However, creating distance between marketing and insight is not an approach that works for every business. At Forbes Davis oversees marketing, which includes the insights function, meaning he and chief insights officer Bruce Rogers work closely together on a daily basis. It is for this reason Rogers firmly believes businesses cannot be successful if they take a siloed approach.
“Breaking down silos is all about putting the customer at the centre,” Rogers explains. “Customers don’t care about your silos, they don’t care how your organisation is structured. If you put customers at the centre it tends to naturally break down those silos.”
Shop Direct’s Nelson is in agreement, arguing that insight is at the heart of commercial success because it creates understanding of what makes customers tick. It therefore helps build effective strategies for market penetration and customer loyalty, meaning it should always have a seat at the table alongside marketing.
“Fostering a culture of customer-centric thinking with a test and learn mentality will bring marketing and insight closer. Brand and marketing teams need to build customer learning programmes together and senior leaders should be asking questions like, have we tested this with customers?” he adds.
Insight is also at the heart of the marketing team at travel website Expedia, where research and consumer insights director Luis Fernandes reports directly into the global brand marketing lead.
“The fact the impact of the marketing function can be measured precisely means it becomes a lot more important to have close integration between the marketing function and an insight specialist to influence the creative development and measure the impact of the performance,” he says.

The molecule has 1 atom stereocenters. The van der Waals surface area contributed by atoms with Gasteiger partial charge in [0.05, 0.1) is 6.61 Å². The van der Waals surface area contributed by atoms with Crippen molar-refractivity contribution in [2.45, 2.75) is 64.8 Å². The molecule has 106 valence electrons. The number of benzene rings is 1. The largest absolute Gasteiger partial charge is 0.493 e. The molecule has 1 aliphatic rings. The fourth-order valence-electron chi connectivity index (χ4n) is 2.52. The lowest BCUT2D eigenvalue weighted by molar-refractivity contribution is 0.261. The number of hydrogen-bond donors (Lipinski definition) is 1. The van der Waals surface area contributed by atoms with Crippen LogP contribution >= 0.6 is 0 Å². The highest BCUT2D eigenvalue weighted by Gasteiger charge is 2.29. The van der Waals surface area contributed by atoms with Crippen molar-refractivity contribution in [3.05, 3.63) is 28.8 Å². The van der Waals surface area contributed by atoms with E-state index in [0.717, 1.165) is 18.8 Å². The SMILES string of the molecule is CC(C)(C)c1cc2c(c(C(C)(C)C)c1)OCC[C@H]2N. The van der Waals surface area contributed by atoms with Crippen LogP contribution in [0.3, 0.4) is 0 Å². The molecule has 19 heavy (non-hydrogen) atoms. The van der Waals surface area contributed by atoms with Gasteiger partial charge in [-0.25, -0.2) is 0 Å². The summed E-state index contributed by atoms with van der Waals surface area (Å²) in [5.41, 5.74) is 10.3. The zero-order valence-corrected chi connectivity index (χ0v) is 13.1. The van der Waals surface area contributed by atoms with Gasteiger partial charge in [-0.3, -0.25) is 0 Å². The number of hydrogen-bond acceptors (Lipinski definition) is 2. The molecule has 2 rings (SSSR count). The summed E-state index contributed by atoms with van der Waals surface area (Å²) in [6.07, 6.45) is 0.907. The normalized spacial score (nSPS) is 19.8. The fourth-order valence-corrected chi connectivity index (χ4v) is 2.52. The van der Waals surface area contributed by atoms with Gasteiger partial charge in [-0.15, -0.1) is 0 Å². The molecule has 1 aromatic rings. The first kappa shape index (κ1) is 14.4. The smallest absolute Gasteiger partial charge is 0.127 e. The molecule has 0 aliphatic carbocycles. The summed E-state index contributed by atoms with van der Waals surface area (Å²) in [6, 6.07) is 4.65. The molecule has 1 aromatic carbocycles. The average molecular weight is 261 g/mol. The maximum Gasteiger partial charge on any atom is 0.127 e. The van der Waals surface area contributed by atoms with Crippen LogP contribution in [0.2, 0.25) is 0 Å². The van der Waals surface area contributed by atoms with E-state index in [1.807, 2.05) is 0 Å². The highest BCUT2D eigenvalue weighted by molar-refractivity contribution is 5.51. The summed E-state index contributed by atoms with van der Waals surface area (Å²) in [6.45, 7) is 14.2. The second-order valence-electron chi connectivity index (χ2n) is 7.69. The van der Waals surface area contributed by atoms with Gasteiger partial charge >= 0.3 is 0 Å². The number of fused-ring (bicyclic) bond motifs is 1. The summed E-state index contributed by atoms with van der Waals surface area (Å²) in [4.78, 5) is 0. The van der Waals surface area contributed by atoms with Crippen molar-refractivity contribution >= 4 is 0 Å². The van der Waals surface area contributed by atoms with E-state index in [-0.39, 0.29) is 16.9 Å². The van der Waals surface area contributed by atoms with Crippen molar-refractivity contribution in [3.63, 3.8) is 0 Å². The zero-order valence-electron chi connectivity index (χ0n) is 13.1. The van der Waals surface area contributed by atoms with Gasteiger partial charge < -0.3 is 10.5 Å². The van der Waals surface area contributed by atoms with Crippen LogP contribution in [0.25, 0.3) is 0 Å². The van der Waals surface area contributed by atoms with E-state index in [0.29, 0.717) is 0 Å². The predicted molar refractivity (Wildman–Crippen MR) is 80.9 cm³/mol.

“If you can get insights out of the measurement then you start creating a virtuous circle of learning and it never stops. So reporting directly to brand marketing just facilities a great deal of that co-operation.”
Fernandes explains that he considers himself first and foremost a marketer who has a specialism in insight and research, and it is for this reason he does not see insight as a separate function.
At the BBC, marketing and audience research and planning not only work together in the same space, both report into the same marketing and audiences director, meaning everyone is working to the same objectives and metrics.
Charlotte Lock, BBC marketing and audiences director for content, radio and education, explains that the portfolios each team works within are constructed principally around audience behaviour.
Fostering a culture of customer-centric thinking with a test and learn mentality will bring marketing and insight closer.
Kenyatte Nelson, Shop Direct
There is, for instance, a Younger Audiences Portfolio with accountability for the BBC Children, BBC Three, Radio 1, Radio 1 Xtra and Asian Network services. These services are using insights to respond to emerging audience behaviours, which tend to be increasingly digital, disaggregated and on-demand, Lock explains.
“The insight teams monitor, analyse and interpret that behaviour so the marketers and media planners can devise strategies to respond to it. This involves check-ins such as ‘meet the audience’ sessions where we share and evolve current activity with groups of audience members and behavioural insights around audience consumption habits.”